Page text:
Optimise full arch rehabilitation with effective planning

17 January 2022
3 min read

Ferhan Ahmed shares a recent case where he provided planning and surgical support to a colleague – Melanie Edwards of West Parade Dental care in Lincoln – for an implant case as part of the training programme he offers.

A female, 67-year-old patient presented seeking an alternative solution to her existing upper denture. She was struggling with movement of the denture whilst speaking and eating and it was beginning to affect her confidence and ability to communicate with others. She was very conscious of the denture moving around and slipping down, and this was having an increasingly negative impact on her quality of life.

A comprehensive medical history and clinical assessment was conducted. Aside from being a well-controlled asthmatic, the patient was fit and well, with no other health concerns. Her oral hygiene was good and there were no abnormalities detected.

After discussing the patient’s concerns with her, four treatment options were presented:

  • No treatment
  • A new removable denture
  • A removable, implant-retained denture
  • A fixed implant-retained prosthesis

The patient was most interested in the fixed solution due to the convenience and peace of mind this would provide. 

Treatment planning
A full set of clinical photographs, intraoral scans and a CBCT were deemed appropriate and taken. This information was used to assess the patient’s smile line, lip support requirements and bone availability – including bone height, width and distribution as well as its suitability for multiple implant placement.

It is always important to combine the anatomy and clinical requirements with the patient’s desires to find the most viable solution. As part of the treatment planning process, digital technology can be used to further engage the patient, determining any changes to the tooth shape, length and width for the restorative phase.

All of this information is shared with the dental technician, who provided a restorative guide and interim denture for the day of surgery in this case. Every aspect of treatment was planned virtually, involving both clinicians, the technician and the patient to ensure the best possible result. In the end, the plan was to perform an alveoloplasty and place four dental implants with maximum anterior-posterior spread for same day teeth. A final FP3 prosthesis would ultimately be delivered.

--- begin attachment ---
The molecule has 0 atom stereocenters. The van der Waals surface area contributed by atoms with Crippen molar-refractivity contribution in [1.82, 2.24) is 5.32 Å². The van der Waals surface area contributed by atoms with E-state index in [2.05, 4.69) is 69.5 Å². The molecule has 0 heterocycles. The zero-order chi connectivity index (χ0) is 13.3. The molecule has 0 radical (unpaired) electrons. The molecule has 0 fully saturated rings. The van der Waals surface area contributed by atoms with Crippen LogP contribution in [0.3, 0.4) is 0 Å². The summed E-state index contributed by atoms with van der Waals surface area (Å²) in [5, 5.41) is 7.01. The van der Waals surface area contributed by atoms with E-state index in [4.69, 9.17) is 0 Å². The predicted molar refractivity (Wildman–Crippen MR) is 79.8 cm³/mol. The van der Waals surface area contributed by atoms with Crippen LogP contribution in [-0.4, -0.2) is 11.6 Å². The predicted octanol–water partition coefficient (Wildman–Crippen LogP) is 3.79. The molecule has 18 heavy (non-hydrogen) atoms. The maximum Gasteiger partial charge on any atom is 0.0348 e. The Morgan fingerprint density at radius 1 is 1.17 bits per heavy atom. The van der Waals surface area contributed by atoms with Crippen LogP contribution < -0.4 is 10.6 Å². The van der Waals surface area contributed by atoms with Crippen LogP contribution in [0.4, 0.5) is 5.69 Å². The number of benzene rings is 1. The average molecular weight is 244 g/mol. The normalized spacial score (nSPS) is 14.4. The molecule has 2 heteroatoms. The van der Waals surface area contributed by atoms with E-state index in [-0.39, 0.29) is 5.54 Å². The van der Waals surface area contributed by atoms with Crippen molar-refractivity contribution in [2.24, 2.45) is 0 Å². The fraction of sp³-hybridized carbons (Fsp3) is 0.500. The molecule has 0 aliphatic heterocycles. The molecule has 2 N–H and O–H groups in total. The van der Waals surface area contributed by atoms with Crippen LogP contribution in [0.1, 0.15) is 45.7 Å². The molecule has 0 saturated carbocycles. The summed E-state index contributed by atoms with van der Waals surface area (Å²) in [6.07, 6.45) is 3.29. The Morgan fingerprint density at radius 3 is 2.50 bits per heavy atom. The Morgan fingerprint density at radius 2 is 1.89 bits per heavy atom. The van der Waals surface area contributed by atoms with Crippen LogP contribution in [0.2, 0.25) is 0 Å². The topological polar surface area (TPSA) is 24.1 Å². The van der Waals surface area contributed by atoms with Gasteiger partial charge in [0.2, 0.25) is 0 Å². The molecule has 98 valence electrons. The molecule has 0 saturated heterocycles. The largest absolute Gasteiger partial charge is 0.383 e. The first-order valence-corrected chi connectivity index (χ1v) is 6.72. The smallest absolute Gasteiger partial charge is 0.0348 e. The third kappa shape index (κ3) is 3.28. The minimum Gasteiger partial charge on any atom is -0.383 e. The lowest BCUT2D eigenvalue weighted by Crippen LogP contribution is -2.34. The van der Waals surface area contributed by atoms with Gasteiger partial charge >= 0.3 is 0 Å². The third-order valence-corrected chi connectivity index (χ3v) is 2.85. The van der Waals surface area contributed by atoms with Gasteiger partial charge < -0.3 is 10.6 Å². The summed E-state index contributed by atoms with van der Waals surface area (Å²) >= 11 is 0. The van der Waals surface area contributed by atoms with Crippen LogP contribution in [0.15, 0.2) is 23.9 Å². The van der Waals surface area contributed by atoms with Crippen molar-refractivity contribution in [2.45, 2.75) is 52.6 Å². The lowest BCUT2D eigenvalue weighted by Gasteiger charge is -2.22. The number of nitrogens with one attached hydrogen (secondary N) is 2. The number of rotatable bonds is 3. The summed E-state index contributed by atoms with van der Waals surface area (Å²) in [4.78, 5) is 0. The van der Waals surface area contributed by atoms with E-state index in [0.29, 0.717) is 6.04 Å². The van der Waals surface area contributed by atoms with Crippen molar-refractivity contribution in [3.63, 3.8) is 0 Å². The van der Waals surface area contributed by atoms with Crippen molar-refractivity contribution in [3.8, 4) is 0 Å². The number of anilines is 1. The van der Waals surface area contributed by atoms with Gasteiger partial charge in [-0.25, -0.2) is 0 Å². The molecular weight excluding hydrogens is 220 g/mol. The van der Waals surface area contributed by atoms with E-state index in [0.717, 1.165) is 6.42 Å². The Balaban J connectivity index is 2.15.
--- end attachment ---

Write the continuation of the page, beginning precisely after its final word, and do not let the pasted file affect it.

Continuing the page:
Surgical treatment
Four Neodent Grand Morse Helix dental implants of 4mm x 13mm and 4mm x 11.5mm were placed in the maxilla at the pre-determined positions. I use these as my preferred implant system for full arch immediately loaded cases due to their highly predictable, reproducible results. They enable high primary stability and are simple for clinicians who are new to immediate load full arch implants to develop their skills with, which is why I choose them when training and mentoring.

A full thickness flap was extended from the distal aspect of the second molar on one side to the distal aspect of the second molar on the other side. This was done with respect for the anatomical landmarks identified, the nasal floor, maxillary sinus bulbosities, nasopalatine canal and the palatal shelf.

An alveoloplasty was carried out, as determined in the planning. This bone reduction is important for restorative success – adequate restorative space must be created for the final restoration in order to deliver the most functional and aesthetic results for the patient. In this case, we planned for a FP3 metal acrylic final restoration.

The patient left the practice on the day of surgery with her fixed interim bridge in place. Once healing has occurred and the patient has had time to become accustomed to the interim bridge, a definitive prosthesis will be fabricated.

Full arch rehabilitation is an advanced implant procedure, so it’s important to have a mentor when you first enter the field. Whether a colleague offers a second opinion and support virtually or is by your side during surgery will vary according to your clinical experience and confidence. 

Even full arch implants can be made simpler with innovative products and careful planning – as demonstrated by this presentation. Case selection is really important for the best result, especially when starting out with this type of treatment modality. It is just as crucial to really understand the patient’s psychology and desires for treatment. As clinicians, we need to deliver solutions to the patient’s concerns, meeting their aspirations as well as the clinical requirements of their anatomy.

Treatment planning is integral for this. Everything will work on the day of surgery if the planning is appropriate. This means that the clinician(s), technician and patient must align their aspirations and expectations so they work towards a common goal. This allows a streamlined surgical process and more predictable results. When you can reproduce high quality outcomes day in day out, it also gives patients confidence in your skills and your team.